Photography Cheat Sheet: Working with Directional Light Outdoors

If you’re thinking of shooting in the bright outdoors anytime soon, this photography cheat sheet will give you some ideas on working with directional light.

Landscape photographers typically prefer shooting either early in the morning, or during the Golden Hour for its soft, gorgeous light. But there’s more to it than just avoiding the hard light during most of the day. Knowing how to work with directional light from the sun will help you get the results you need from these outdoor shoots. Let this quick tutorial and cheat sheet be your guide for your next practice!

The cheat sheet below by Digital Camera World explains how the direction of the light coming from the sun greatly affects and determines the end result of your outdoor photos. While there’s no right or wrong direction to have the light in, it’s helpful to know how the shifting positions of the sun (and where you shoot relative to it) will affect your photos. This can help you plan your shoots ahead of time.

The tutorial and cheat sheet explain the kind of results you can expect when the sun is behind you (front-lit), ahead of you (back-lit), or to the side (side-lit). The frontal lighting produces the evenest illumination across the scene. The colors of the sky and the elements of the scene are most vibrant in this lighting, but since it doesn’t produce shadows, form and texture may not be prominent. When you shoot into the sun, you’re capturing a back-lit scene, putting emphasis on the shadows. There are two ways you can work with this shadowy situation. You can either expose for the brightest part of the scene to get a silhouette, or crop in and expose for the shadows to get a softly-lit image.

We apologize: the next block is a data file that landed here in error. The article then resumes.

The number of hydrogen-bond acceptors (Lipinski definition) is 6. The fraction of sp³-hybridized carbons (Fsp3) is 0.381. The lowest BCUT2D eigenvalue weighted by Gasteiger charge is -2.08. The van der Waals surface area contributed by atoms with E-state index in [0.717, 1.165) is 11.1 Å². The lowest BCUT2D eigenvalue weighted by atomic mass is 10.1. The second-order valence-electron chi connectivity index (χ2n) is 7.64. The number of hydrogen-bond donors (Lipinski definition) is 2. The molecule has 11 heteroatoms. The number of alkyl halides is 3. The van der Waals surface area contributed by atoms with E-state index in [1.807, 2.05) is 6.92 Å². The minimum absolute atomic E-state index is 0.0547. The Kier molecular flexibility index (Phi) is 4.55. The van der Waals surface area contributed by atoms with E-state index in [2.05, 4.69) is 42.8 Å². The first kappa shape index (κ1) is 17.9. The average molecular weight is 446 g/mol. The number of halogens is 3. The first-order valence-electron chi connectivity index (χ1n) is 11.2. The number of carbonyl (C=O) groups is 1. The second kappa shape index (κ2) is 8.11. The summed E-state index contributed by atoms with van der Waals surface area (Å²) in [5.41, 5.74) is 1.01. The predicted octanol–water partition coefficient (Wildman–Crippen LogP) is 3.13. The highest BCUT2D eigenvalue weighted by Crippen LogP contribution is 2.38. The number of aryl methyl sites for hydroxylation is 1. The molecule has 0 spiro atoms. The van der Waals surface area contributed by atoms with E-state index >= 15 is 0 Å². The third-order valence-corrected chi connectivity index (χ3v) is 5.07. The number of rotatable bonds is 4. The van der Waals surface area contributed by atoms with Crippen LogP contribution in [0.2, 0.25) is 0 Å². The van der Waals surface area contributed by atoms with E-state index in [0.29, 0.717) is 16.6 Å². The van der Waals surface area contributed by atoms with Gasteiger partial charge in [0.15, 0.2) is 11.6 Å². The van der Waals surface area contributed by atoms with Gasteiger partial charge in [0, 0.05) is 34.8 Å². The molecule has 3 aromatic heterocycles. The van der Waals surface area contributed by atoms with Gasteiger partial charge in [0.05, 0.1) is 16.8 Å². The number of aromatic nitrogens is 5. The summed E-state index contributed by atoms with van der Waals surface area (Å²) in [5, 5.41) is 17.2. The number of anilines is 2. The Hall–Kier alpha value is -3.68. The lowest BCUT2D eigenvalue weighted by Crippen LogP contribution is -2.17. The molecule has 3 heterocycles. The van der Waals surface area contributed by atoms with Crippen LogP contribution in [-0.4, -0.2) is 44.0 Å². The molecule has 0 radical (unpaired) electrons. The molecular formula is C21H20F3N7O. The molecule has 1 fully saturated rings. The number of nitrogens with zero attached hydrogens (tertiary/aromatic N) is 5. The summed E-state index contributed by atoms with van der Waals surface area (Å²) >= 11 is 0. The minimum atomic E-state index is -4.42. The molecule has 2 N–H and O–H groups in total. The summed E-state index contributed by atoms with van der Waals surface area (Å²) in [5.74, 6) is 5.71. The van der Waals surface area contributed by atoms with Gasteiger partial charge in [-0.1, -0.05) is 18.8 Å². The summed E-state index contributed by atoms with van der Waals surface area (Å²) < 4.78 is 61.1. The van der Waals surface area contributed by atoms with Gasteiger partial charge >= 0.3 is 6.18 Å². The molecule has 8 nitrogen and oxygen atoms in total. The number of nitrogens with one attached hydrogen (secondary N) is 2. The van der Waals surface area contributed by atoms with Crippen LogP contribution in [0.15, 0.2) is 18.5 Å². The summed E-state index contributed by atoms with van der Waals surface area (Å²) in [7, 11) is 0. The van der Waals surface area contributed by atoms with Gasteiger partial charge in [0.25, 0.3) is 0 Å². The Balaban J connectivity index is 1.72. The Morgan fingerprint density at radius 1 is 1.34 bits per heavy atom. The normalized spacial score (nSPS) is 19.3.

Lastly, shooting side-lit will produce the most dramatic results, as it will produce both illuminated and shadowed areas in the scene. A plus side of this directional light is it creates a strong 3D look to your images. It will also produce strong colors in the best-lit parts, and accentuate texture and form in your landscape photos.

If you’re into outdoor portraiture, you may also want to learn how to add soft directional light to your portraits.